We’ve all heard the call of the wild this summer. From the moment tourist accommodation was cleared to reopen from July 4, our lockdown-weary brains fired up with thoughts of finding an idyllic patch of countryside in which to run free and reawaken our numbed senses. For very good reason, glamping has become this summer’s most sensible holiday plan.
While a nation yearns for freedom, there has never been a better time to embrace the space and stylishly curated outdoor living that glamping offers. Camping offers space, too, but glamping lets you kick off your shoes and relax as soon as you arrive, filling your days with nothing but fresh air and exploration.
Glamping also lets you treat yourself – perhaps with money saved by forgoing flights abroad – to indulgences ordinary campers can only dream of. Extras such as private hot tubs, copper baths and waterside terraces are now as likely to be found on a glamping site as in a five-star hotel.
Glamping sites set log cabins, yurts and shepherd’s huts far apart, to create a feeling of privacy and being alone in the wild. Helpful, now that social distancing is all the rage.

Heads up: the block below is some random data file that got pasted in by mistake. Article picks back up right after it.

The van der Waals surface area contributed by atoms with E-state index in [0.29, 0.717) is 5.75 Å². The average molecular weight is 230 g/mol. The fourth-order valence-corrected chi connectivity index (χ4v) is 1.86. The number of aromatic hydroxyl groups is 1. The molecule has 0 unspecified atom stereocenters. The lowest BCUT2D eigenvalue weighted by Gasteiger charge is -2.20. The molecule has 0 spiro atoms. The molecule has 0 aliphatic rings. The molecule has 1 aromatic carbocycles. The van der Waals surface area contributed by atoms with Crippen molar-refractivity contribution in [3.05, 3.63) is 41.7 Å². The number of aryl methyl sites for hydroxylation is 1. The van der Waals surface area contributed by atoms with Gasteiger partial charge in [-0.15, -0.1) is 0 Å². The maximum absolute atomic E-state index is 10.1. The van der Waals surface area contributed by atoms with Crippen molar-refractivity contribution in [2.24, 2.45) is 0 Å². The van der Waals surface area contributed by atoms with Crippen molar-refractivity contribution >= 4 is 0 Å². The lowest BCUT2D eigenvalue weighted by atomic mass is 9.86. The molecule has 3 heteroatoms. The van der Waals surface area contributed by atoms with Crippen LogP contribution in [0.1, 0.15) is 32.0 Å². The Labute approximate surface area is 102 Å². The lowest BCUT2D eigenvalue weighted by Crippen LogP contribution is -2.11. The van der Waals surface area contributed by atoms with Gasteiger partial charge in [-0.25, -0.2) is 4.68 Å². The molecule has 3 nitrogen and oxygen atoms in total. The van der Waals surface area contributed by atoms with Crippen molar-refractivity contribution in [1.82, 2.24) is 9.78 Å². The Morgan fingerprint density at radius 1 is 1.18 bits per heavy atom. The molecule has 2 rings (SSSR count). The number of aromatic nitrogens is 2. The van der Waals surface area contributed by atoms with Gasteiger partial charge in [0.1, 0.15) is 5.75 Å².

Happily, it is also likely that the magical feeling of communing with nature will be magnified this summer, with glamping sites limiting guest numbers in order to comply with government guidelines.
The vast majority of sites are adopting safety measures that include portioning off communal areas to facilitate social distancing; adding handwashing stations; deep-cleaning lavatories; and sanitising communal furniture.
In addition, the best ones promise to go the extra mile. Campwell, which has handcrafted huts in the woods of Wiltshire, is telling visitors which local restaurants are open for takeaway. Other camps offer contact-free check-in.
Some sites have gone above and beyond the Government-required cleaning measures. Hot tubs in the Wild Spa at Coastal Cabins, in Devon, will be sanitised, refilled and reheated daily after a single family’s use.
Amber’s Bell Tents, pre-erected in various locations around England, have a dedicated lavatory each and are already at least 10m apart. “There’s no risk of hearing your neighbours snoring,” Amber, the owner, said. Despite all the rules, she did not think her guests would be put off visiting. “The space here creates a great opportunity for socially distanced gatherings, which people are desperate for,” she added.